Lay Summary: Rituxan is a promising drug for Hodgkin’s.
According to results recently published in the journal Blood, Rituxan® (rituximab) appears to be a promising agent in the treatment of some patients with recurrent Hodgkin’s. Monoclonal antibodies have recently emerged as therapeutic strategies for various cancers, particularly non-Hodgkin’s lymphomas. Monoclonal antibodies are proteins that are designed through laboratory processes to recognize and bind to specific protein and/or carbohydrate sequences (antigens) of a cell, such as a cancer cell. The binding of monoclonal antibodies to a cell often stimulates the immune system to initiate an attack against the cell and/or may cause the cell to die. Rituxan® is a monoclonal antibody approved for treatment of non-Hodgkin’s lymphoma (NHL) and binds to an antigen called CD 20. A small subset of patients with Hodgkin’s lymphoma (3% to 8%) has a type of cancer called CD 20 lymphocyte predominant Hodgkin’s lymphoma, characterized by a large proportion of their cancer cells expressing CD 20. Patients with CD 20 lymphocyte predominant Hodgkin’s lymphoma tend to have a higher rate of recurrence following standard therapy than other patients with Hodgkin’s lymphoma.
Researchers from Germany recently conducted a clinical trial to evaluate the effectiveness of Rituxan® in the treatment of recurrent Hodgkin’s lymphoma. The trial involved 14 patients with CD 20 lymphocyte predominant Hodgkin’s lymphoma, or Hodgkin’s lymphoma with over 30% of their cancer cells expressing CD 20. Patients were on average 9 years from diagnosis and had stopped responding to at least one prior therapy. Overall, 12 patients had an anti-cancer response to Rituxan®, with 8 patients achieving a complete disappearance of detectable cancer and 4 patients achieving a partial anti-cancer response. Two patients had progressive disease. One year following therapy, 9 of the 12 responding patients demonstrated no signs of cancer progression. Furthermore, at over 20 months following therapy, the average duration of responses has not yet been reached. Side effects were generally mild and moderate, allowing for the majority of patients to receive treatment on an outpatient basis.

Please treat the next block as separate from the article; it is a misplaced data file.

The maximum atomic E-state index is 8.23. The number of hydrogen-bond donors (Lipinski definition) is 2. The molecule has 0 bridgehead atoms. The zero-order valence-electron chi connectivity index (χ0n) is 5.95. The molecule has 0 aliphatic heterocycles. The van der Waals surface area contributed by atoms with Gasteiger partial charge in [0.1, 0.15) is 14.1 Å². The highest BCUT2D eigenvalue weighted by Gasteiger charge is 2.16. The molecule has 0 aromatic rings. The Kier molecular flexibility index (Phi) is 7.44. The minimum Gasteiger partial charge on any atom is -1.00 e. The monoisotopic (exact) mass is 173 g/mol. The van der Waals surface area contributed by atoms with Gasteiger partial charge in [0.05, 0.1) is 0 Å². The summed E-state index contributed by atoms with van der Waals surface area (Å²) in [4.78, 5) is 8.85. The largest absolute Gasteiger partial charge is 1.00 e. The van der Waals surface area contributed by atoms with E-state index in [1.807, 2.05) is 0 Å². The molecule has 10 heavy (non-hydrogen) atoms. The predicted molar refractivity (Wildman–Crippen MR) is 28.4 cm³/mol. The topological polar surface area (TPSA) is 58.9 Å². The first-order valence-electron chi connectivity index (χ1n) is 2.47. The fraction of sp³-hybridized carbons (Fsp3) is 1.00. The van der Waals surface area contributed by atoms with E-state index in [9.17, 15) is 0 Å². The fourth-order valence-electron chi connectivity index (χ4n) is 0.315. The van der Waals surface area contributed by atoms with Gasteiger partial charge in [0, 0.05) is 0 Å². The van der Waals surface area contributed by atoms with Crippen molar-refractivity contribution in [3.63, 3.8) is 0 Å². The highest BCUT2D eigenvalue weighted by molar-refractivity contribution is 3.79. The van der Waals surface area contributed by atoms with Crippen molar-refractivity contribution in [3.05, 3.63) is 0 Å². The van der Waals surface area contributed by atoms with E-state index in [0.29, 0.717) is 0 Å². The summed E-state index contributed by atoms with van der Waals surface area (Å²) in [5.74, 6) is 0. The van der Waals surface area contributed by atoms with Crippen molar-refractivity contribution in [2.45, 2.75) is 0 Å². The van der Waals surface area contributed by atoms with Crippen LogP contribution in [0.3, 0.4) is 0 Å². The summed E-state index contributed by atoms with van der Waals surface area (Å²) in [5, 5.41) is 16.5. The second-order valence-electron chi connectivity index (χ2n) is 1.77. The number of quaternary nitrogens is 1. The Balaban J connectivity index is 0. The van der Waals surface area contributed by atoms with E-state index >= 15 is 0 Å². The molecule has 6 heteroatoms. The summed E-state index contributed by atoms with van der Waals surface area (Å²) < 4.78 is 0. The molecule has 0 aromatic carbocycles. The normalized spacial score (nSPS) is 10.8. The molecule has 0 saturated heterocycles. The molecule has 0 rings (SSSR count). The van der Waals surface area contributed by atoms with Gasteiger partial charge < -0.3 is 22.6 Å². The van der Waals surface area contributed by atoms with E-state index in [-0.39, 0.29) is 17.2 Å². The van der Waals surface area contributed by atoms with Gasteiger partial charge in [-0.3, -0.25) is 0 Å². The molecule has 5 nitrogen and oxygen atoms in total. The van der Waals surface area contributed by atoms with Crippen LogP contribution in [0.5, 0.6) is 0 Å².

The researchers concluded that Rituxan® is a viable treatment option for patients with relapsed Hodgkin’s lymphoma that expresses the CD 20 antigen clinical trials.
In summary, there are two Phase II trials that demonstrate some effectiveness in a specific subset of Hodgkin’s Lymphoma – Lymphocyte Predominant. NCCN also recommends Rituxan on p. HODG-E of Hodgkin’s guidelines.
The 2012 NCCN added a footnote to the lymphocyte-predominant Hodgkin lymphoma (LPHL) primary treatment recommendations, “In some patients treated with rituximab alone, maintenance rituximab may be considered for 2 years.”
Michelle Fanale, Lymphocyte-predominant Hodgkin lymphoma: what is the
optimal treatment? ASH, 2013 – http://asheducationbook.hematologylibrary.org/content/2013/1/406.full.pdf
http://www.nccn.org/about/news/ebulletin/ebulletindetail.aspx?ebulletinid=154m NCCN 2012
D. Re, R. K. Thomas, K. Behringer, and V. Diehl
From Hodgkin disease to Hodgkin lymphoma: biologic insights and therapeutic potential
Blood, June 15, 2005; 105(12): 4553 – 4560.
Yasuhiro Oki MD, Barbara Pro MD et al, study of gemcitabine in combination with rituximab in patients with recurrent or refractory Hodgkin lymphoma
Cancer Volume 112, Issue 4, pages 831–836, 15 February 2008
Oki Y, Younes A. Does rituximab have a place in treating classic hodgkin lymphoma?Curr Hematol Malig Rep. 2010 Jul;5(3):135-9